The Go-to-Market Approach Startups Need to Adopt

It’s estimated that 100,000 technology startups reach the basic funding stage every year. Fewer than 10% (about 4,000) are then able to show enough promise to actually receive a first round of capital from venture or private equity sources. Figuring out a go-to-market approach is no trivial exercise — it separates the companies that will be successful and sustainable from those that won’t. Read More>>

Walmart Adds Uber; Target Leaves Curbside

It’s been a busy week for retailers looking to crack their “last mile” problem — the steps that put goods ordered online in shoppers’ hands without devouring profits. Wal-Mart Corp. is about to announce to shareholders that it will test grocery delivery using Uber and Lyft. Target, which is still experimenting with Instacart for grocery deliveries, says it is ditching its extensive pilot with Curbside. And Kroger says it’s expanding ClickList, adding stores in Houston to its burgeoning experiment. Read More>>

Can You Hear Me Now, Verizon?

Remember Verizon’s former pitchman who gained wide recognition asking if you could hear him now as he roamed around in commercials with his mobile phone looking for a decent reception area? Well, that pitchman, Paul Marcarelli, is now appearing in new Sprint advertising from Deutsch. But now, instead of touting the strength of Verizon’s network he’s pitching Sprint’s reliability. Read More>>

Net Worth Of Theranos’ Elizabeth Holmes Plunges To $0 In New ‘Forbes’ Estimate

Citing her company’s problems, Forbes says it has sharply revised its estimate of the net worth of Theranos founder Elizabeth Holmes. She founded Theranos and said she would disrupt the world of medicine with easy and inexpensive blood tests. One year after Holmes topped the magazine’s list of the wealthiest self-made women with a worth of $4.5 billion, Forbes now values her fortune at “nothing.” Read More>>

How one Italian entrepreneur’s business changed after riding along with Rocket Internet

Like many other startups the world over, PizzaBo (Italy’s first food delivery service), was a seed that sprouted with very humble roots. Its founder, Sarcuni, started PizzaBo in 2010 in Bologna. In the early days of 2015, the German behemoth Rocket Internet announced the acquisition of  PizzaBo, for 51 Million euros. At the time, Rocket Internet made a lot of promises to Sarcuni, one of which was not to change the company name and logo. But everything changed once the ownership changed hands and things didn’t go as expected. Read More>>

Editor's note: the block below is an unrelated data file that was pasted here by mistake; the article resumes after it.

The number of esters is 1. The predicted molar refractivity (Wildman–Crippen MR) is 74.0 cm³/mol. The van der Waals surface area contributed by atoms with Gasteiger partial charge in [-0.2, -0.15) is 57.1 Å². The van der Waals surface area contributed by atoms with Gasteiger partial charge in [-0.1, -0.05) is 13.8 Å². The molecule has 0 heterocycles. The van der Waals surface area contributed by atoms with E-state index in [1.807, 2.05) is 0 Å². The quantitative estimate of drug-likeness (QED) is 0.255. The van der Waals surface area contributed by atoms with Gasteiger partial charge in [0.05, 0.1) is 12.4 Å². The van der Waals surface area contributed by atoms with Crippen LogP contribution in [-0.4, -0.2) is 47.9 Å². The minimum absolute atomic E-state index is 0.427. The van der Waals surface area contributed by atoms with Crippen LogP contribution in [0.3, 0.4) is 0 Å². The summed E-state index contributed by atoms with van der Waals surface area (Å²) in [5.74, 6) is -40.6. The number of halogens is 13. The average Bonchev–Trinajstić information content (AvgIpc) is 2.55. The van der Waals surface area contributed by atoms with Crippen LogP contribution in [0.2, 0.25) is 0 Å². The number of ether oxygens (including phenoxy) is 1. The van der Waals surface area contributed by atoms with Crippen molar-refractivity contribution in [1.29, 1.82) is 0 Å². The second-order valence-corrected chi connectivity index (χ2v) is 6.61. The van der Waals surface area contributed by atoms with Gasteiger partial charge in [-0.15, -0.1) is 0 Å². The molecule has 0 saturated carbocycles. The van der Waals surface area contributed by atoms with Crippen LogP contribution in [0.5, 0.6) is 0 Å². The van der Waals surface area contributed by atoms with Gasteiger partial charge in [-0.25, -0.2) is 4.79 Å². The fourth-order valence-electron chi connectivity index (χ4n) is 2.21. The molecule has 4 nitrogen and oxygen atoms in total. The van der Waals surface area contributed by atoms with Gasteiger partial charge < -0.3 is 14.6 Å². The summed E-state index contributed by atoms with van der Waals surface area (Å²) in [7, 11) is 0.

The Security Threats Small Businesses Must Keep Their Eyes On

When it comes to hackers and cyber attacks, the name of the game is staying ahead of these people and programs that can sabotage a company, especially if you are a small-business owner. While larger companies can bounce back from data breaches , small to midsize business don’t always have the resources. To make sure small-business owners are equipped with the tools and resources needed to stay protected, we asked a number of experts what security threats SMBs face and how to remain safe. Read More>>

7 Trademark Rules Every Startup Should Know

A trademark or service mark is a brand identifier.  Every company offering products or services has at least one.  While the name of a product or service tells consumers what it is, the associated mark tells consumers who offers it to the public. The selection and use of a brand name involves a number of important decisions that have both marketing and legal implications.  Failing to understand and accommodate those implications can expose a startup to increased marketing costs and legal exposure.  Accordingly, a startup would be well-advised to follow some simple rules.  Read More>>

The real reason America controls its nukes with ancient floppy disks

America’s nuclear arsenal depends on a surprising relic of the 1970s that few of us may recall: the humble floppy disk. It’s hard to believe these magnetic, 8-inch data storage devices are what’s propping up the most fearsome weapons humanity has ever created. But the Department of Defense is still relying on this technology to coordinate key strategic forces such as nuclear bombers and intercontinental ballistic missiles, according to a new government report. Read More>>